Eyes closed, a thin young woman holds her hands up to her head. Her long dark hair flows halfway down the front of her body. Her fingers are perfectly manicured with dark nail polish. Although she looks quite young, she wears a gold wedding band on her finger. But the expression on her face draws one in, haunting and ethereal, almost in a state of troubled tranquility. She is just one of the refugees photographed in a eloquently moving book, Refugee Hotel, with text by Juliet Linderman and photographs by Gabrielle Stabile.
Refugee Hotel is a provocative collection of photographs and oral histories. The experiences of men and woman who have resettled in America from Bhutan, Burma, Iraq, Burundi, Somalia, and Ethiopia. Their unique stories convey the hardships they've endured getting to America and the adjustment to the new life they found here.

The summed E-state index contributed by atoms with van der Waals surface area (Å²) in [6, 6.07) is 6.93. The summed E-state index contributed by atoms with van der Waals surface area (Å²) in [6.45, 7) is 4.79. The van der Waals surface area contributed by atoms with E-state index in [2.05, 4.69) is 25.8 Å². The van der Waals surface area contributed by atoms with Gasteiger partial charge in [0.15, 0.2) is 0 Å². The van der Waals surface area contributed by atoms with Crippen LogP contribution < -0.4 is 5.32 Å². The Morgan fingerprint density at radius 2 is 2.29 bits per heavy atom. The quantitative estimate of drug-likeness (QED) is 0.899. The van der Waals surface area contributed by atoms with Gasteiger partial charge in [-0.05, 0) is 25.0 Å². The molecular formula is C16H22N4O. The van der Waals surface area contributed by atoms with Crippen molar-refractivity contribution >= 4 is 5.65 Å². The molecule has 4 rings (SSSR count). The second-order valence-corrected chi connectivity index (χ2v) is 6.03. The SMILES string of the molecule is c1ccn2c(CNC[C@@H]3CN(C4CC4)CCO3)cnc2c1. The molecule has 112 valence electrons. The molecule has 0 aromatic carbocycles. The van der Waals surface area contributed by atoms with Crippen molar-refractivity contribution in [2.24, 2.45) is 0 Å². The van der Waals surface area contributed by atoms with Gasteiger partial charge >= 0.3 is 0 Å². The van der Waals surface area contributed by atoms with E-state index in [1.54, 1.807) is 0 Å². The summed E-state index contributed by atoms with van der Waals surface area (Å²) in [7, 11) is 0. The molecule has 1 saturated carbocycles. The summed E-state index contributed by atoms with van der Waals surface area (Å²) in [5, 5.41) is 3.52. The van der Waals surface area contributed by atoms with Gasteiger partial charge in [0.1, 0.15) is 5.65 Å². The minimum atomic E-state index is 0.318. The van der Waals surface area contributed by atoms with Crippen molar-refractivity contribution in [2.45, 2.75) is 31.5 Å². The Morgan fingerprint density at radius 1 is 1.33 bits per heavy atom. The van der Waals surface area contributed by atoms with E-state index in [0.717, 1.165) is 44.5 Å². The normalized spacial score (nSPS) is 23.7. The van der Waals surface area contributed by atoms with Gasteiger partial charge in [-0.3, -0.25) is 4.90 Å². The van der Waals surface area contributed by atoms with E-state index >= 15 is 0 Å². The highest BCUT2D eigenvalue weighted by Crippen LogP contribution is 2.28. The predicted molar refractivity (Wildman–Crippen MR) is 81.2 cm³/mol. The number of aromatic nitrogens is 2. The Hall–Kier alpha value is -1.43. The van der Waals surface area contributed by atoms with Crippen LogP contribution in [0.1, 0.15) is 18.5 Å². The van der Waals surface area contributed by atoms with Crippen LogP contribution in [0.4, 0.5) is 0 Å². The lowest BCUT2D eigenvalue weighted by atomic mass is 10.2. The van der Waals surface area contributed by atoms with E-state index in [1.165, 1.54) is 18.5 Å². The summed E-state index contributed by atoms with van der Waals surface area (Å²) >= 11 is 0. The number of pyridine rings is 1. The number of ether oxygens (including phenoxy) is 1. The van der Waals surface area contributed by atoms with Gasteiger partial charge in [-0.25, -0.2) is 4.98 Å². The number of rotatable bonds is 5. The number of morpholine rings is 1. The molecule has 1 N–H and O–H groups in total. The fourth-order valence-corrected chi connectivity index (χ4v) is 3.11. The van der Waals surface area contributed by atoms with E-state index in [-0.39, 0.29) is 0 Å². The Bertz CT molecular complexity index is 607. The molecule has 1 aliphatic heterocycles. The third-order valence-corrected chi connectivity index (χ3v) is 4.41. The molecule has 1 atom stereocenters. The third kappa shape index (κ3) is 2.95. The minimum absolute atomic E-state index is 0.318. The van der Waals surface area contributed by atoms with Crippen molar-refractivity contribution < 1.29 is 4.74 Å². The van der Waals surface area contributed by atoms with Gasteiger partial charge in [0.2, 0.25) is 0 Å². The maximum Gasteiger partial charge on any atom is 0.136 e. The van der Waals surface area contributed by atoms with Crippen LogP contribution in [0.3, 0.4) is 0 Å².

Refugees tend to settle in areas where other refugees from their country can be found. In Amarillo, Texas refuges from Burma, Iraq and Somali can be found. 30 year old Do Lian Zam, aka "Elis," traveled from "Tedim City, Burma to Bangkok, Thailand to Kuala Lampur, Malaysia to Hong Kong to Los Angeles, California to Houston, Texas to Amarillo, Texas." While he was living in Malaysia he was arrested for being an illegal immigrant and spent 9 months in jail before the United Nations High Commissioner for Refugees (UNHCR) gave him a refugee card and allowed him to come to America. His troubled life led him to live in fear. When he got to America he "thought, Who is going to pick me up? Who is going to take care of me? Where I had to go, I didn't know. I didn't know anything. But when I went outside the hotel, people smiled and said hello, and it refreshed my heart; my heart was open."